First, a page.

6 Rules for Journal Entries

In double-entry accounting, each journal entry must have at least two accounts: one debit and one credit. Beyond the initial two accounts, there is no limit to how many more an accountant may include in a journal entry.

The Golden Rule in life states that you should treat people how you want to be treated. However, did you know that there is also a golden rule for accounting? there are actually three. And no, none of them are handling your accounts in the manner that you would prefer.

Journal Entries | Accounting | Rules of Debit and Credit.

What are debit and credit?

A debit is a line item that raises assets or expense accounts in a journal entry. Debits decrease a companys funds. A credit, on the other hand, is a line item that raises the liability or equity accounts. They increase a companys funds. In accounting, credit is the equal opposite of debit.

What is a journal entry?

Using debits and credits, a journal entry is a type of record used in accounting to keep track of financial transactions. In a company’s official accounting record book, the general journal, accountants enter journal entries. Accounting professionals can prepare and analyze balance sheets and income statements with the aid of accurate journal entries. The multiple types of journal entries may include:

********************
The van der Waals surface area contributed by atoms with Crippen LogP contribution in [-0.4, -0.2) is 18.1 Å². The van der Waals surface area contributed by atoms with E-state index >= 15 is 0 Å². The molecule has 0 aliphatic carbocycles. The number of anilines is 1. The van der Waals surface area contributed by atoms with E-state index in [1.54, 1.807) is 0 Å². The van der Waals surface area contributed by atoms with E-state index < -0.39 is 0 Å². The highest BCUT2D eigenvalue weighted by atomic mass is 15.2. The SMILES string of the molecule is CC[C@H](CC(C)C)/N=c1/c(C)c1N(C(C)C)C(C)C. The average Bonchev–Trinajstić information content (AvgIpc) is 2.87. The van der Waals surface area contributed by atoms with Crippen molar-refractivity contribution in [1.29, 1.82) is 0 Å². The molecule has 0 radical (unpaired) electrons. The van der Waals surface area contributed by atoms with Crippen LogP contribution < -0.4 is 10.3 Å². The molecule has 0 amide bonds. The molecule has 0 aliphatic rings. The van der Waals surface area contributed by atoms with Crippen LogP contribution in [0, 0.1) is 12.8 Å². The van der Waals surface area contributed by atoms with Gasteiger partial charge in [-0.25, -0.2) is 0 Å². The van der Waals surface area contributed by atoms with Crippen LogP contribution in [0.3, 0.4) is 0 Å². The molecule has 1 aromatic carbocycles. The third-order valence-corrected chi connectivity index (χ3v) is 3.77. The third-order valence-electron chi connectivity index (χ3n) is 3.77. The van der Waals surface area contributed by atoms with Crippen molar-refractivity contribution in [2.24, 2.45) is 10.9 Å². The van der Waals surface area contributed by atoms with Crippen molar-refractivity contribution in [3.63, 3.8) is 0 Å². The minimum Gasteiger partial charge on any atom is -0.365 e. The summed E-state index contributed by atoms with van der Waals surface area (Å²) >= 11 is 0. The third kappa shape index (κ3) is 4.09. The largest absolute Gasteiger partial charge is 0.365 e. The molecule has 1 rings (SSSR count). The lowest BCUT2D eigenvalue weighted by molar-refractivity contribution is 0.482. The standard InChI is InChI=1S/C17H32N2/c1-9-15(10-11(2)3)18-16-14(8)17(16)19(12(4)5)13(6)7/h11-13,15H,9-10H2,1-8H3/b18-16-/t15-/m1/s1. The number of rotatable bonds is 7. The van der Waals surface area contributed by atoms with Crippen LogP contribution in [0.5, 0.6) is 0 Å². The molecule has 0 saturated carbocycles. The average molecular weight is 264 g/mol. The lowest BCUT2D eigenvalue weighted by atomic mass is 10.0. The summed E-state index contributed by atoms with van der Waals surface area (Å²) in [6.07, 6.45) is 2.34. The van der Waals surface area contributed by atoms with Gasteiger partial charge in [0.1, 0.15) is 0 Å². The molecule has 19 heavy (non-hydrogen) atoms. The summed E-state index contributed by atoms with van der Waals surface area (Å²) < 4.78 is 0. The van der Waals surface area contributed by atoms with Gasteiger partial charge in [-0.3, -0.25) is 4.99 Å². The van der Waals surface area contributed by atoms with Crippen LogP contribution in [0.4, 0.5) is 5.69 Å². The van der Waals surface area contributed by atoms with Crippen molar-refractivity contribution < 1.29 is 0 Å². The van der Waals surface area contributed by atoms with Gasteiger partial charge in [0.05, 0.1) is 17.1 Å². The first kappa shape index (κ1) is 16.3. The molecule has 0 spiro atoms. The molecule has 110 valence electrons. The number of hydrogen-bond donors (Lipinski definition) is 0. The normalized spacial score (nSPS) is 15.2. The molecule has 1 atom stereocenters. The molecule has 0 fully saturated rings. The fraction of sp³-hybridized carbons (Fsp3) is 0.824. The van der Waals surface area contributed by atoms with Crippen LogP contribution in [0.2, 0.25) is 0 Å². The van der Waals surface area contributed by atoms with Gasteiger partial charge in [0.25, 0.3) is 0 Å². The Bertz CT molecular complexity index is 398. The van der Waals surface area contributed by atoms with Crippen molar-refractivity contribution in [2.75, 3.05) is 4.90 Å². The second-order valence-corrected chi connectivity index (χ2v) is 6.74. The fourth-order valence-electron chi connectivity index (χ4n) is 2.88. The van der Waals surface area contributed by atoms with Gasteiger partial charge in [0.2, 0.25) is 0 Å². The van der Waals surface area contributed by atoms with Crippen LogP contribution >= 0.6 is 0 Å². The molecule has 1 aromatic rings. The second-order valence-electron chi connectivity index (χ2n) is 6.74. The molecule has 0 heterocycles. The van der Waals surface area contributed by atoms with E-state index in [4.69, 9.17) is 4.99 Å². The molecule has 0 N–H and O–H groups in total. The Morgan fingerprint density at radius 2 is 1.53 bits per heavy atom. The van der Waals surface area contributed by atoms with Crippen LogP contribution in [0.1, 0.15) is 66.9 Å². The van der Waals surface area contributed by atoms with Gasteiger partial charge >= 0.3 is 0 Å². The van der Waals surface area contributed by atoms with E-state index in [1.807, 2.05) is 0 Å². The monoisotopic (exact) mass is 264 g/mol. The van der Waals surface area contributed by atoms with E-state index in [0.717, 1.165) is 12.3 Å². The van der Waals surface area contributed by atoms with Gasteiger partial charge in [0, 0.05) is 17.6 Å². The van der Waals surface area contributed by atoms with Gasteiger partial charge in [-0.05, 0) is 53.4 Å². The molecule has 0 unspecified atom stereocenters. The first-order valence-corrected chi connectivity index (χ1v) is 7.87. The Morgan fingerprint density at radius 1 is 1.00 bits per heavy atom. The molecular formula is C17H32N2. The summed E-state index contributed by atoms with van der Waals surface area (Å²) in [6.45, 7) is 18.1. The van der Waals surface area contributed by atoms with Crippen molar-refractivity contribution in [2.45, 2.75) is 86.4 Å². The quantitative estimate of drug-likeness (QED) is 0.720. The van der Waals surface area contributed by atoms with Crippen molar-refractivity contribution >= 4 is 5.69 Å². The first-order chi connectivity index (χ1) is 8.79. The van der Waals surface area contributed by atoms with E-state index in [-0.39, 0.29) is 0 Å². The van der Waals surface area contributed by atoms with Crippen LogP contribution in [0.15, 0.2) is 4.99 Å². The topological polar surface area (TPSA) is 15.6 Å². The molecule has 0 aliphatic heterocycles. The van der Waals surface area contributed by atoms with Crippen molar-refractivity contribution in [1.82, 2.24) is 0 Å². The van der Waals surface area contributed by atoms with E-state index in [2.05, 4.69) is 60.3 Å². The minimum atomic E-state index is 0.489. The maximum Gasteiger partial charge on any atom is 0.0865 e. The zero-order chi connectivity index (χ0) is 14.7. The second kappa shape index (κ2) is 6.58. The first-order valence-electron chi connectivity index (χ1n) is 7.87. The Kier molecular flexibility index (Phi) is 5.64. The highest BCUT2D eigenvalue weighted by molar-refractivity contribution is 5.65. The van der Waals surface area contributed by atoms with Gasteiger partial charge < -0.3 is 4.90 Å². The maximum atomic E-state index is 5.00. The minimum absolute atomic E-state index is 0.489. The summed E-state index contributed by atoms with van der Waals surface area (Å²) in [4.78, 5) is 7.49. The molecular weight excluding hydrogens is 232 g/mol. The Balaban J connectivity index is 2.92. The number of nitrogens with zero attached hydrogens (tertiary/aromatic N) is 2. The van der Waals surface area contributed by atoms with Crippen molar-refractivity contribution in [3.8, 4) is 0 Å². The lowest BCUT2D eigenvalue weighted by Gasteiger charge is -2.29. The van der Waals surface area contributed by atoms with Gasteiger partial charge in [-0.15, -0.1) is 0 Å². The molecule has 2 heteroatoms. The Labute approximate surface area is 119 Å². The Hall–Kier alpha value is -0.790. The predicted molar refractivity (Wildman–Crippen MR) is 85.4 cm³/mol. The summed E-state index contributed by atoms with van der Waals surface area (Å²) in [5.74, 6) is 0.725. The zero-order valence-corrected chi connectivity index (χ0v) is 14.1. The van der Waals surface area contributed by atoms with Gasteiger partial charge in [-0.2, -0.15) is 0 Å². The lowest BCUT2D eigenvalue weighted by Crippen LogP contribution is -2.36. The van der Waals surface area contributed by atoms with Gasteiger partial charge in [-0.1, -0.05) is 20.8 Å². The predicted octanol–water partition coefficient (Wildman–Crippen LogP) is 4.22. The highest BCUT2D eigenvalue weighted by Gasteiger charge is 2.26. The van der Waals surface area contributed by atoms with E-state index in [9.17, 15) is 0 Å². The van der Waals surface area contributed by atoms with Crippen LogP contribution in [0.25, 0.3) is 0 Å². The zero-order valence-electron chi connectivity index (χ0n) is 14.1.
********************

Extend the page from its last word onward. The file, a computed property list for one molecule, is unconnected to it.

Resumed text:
Three golden rules of accounting

The three traditional rules of accounting, also referred to as the rules of debit and credit, are three of the most fundamental guidelines used to help track the revenue and expenditures of accounts. They help bookkeepers and accountants remember which details to include in which columns of a journal entry. They include:

1. The givers and receivers

Accountants use this rule when dealing with personal account transactions. The phrase says: Debit the receiver and credit the giver. This means that whenever you make a purchase or receive an invoice for a service, the company is being debited. The credit goes to the person who receives the payment or invoice.

2. The coming and going

Accountants use this rule with working with real accounts. Companies use these accounts, which by default have a debit balance, to transact business for equipment, real estate, building space, and other similar goods and services. Debit what comes in, credit what leaves, goes the saying. This means that any future purchases or payments will increase the account’s current balance, which is a debit. However, if you settle some of the outstanding balance, a credit is given to the other organization.